Not much ranks higher on our terror scale than a swarm of insects. Well, maybe, a tornado made of insects.
Portuguese photographer Ana Filipa Scarpa captured an incredible sight in March when she was visiting Leziria Grande, in the town of Vila Franca de Xira. She spotted a mysterious funnel down the road, and when she drew near, she discovered that the structure was no ordinary tornado, but a funnel-shaped cloud of live insects.
"At first I believed it was a wind twister, the animals around me were very nervous," she told Caters News Agency. "So I entered my car and drove towards it... I realized that an enormous amount of insects were in fact the tornado."
Inciting comparisons to "Sharknado," the tornado-like swarm spanned an estimated 1,000 feet. Scarpa snapped a photo with her 200 mm lens while she was about a quarter a mile away.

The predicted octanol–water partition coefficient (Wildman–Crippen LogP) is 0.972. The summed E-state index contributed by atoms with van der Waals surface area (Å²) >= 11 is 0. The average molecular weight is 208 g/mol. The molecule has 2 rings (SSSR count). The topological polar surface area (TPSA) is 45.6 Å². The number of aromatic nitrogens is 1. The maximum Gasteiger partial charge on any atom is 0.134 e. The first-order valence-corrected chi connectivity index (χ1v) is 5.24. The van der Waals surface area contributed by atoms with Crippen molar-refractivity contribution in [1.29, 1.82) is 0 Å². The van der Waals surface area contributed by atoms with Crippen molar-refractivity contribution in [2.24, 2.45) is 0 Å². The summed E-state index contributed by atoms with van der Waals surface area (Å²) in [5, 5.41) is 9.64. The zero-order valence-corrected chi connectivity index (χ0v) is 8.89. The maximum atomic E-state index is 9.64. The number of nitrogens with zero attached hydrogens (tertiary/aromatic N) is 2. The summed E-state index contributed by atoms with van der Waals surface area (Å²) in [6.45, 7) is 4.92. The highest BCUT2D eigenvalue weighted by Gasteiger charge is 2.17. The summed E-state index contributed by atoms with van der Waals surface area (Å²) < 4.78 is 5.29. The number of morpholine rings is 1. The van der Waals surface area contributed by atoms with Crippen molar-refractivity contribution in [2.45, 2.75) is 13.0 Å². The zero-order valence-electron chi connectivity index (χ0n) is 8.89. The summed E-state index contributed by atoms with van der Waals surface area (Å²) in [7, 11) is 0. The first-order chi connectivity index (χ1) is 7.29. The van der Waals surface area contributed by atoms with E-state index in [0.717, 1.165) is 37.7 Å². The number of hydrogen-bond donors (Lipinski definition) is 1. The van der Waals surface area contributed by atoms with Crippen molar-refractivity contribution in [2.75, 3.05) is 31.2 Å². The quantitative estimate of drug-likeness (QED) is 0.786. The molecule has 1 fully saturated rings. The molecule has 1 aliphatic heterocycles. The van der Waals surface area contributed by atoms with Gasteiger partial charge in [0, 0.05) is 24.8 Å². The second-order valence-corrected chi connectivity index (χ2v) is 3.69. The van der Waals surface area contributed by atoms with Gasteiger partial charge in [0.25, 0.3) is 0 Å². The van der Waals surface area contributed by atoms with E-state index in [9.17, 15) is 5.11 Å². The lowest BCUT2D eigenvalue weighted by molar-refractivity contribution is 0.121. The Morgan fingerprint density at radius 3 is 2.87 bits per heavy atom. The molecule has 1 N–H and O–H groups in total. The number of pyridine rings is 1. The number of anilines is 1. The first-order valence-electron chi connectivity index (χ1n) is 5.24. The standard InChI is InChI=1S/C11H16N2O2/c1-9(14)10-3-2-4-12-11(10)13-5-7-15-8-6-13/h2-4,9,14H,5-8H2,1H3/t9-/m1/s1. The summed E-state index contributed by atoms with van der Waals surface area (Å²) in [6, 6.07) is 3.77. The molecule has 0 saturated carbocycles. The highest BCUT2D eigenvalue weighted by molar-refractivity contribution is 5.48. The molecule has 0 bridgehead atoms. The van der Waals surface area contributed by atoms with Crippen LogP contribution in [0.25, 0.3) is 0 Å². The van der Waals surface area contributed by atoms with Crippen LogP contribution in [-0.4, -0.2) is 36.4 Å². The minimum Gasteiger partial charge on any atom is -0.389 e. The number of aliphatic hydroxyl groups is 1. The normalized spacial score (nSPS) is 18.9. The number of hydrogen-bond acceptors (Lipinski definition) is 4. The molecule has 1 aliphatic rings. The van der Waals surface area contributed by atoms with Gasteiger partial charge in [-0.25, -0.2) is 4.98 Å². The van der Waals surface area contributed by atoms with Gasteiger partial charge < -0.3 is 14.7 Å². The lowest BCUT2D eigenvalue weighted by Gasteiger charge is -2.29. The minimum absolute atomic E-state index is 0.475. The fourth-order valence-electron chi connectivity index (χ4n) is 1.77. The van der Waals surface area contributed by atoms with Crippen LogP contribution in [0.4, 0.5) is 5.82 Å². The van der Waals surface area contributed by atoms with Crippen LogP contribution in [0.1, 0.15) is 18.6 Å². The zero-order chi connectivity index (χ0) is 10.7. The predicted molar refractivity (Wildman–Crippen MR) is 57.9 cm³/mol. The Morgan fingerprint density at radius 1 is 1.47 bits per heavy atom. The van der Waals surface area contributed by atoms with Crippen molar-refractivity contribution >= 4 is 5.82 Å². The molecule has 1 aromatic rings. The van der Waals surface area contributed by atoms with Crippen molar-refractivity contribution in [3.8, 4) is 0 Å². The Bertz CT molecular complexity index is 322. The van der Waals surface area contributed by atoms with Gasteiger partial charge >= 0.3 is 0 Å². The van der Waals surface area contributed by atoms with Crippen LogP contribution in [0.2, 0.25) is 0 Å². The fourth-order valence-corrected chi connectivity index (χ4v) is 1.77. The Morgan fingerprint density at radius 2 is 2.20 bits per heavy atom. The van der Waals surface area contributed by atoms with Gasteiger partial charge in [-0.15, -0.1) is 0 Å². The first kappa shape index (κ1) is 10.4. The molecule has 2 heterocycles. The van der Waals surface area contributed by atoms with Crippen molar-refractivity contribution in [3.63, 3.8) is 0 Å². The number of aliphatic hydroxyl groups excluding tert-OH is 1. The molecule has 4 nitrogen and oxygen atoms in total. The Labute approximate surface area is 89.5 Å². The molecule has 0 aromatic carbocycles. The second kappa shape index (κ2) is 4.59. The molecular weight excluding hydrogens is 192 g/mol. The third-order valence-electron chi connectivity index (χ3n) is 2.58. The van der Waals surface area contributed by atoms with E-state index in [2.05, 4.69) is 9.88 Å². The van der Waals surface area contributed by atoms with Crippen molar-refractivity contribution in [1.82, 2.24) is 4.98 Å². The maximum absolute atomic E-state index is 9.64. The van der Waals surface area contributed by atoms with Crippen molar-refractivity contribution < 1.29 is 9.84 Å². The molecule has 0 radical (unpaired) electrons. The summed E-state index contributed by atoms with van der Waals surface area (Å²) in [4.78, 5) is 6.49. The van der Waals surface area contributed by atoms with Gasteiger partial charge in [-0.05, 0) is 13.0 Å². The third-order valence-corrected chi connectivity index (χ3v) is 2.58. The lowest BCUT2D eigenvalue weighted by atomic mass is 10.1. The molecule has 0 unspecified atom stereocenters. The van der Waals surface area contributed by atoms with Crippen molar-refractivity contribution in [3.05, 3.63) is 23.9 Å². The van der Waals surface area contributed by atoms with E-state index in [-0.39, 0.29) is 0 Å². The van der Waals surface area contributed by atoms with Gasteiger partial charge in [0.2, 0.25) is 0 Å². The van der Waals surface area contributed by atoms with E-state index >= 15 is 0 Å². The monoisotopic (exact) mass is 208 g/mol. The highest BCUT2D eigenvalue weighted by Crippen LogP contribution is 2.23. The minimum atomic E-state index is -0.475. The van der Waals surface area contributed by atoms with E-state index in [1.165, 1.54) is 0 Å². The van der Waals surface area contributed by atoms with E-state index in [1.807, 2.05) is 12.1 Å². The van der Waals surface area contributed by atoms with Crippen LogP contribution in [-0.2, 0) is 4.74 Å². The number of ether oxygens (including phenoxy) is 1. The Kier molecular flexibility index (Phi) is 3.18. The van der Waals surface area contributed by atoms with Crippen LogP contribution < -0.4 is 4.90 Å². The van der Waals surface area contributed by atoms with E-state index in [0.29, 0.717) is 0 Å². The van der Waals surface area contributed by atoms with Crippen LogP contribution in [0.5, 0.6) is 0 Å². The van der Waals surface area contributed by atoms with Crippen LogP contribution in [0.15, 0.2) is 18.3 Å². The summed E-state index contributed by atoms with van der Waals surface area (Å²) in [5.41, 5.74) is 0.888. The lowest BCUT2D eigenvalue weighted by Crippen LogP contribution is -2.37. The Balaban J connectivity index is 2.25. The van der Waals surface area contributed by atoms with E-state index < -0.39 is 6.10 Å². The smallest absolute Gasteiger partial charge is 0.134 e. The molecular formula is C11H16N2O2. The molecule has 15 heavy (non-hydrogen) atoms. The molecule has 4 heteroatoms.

While some dubbed the sight a mosquito tornado or "mosquito-nado" based on Scarpa's initial description, NASA's Earth Observatory notes that the type of insects within the swarm is unknown. The running contender is the red locust, a species of large grasshopper.
Scarpa's stunning image may be remarkable for the shape the swarm takes, but it's not the first time insects have formed a tornado. In a similar photo captured in 2011, a funnel-shaped swarm of insects is seen along a highway in Missouri. At the time, entomologists identified the insect within the "Bugnado" as midges, a type of small fly that is harmless to humans.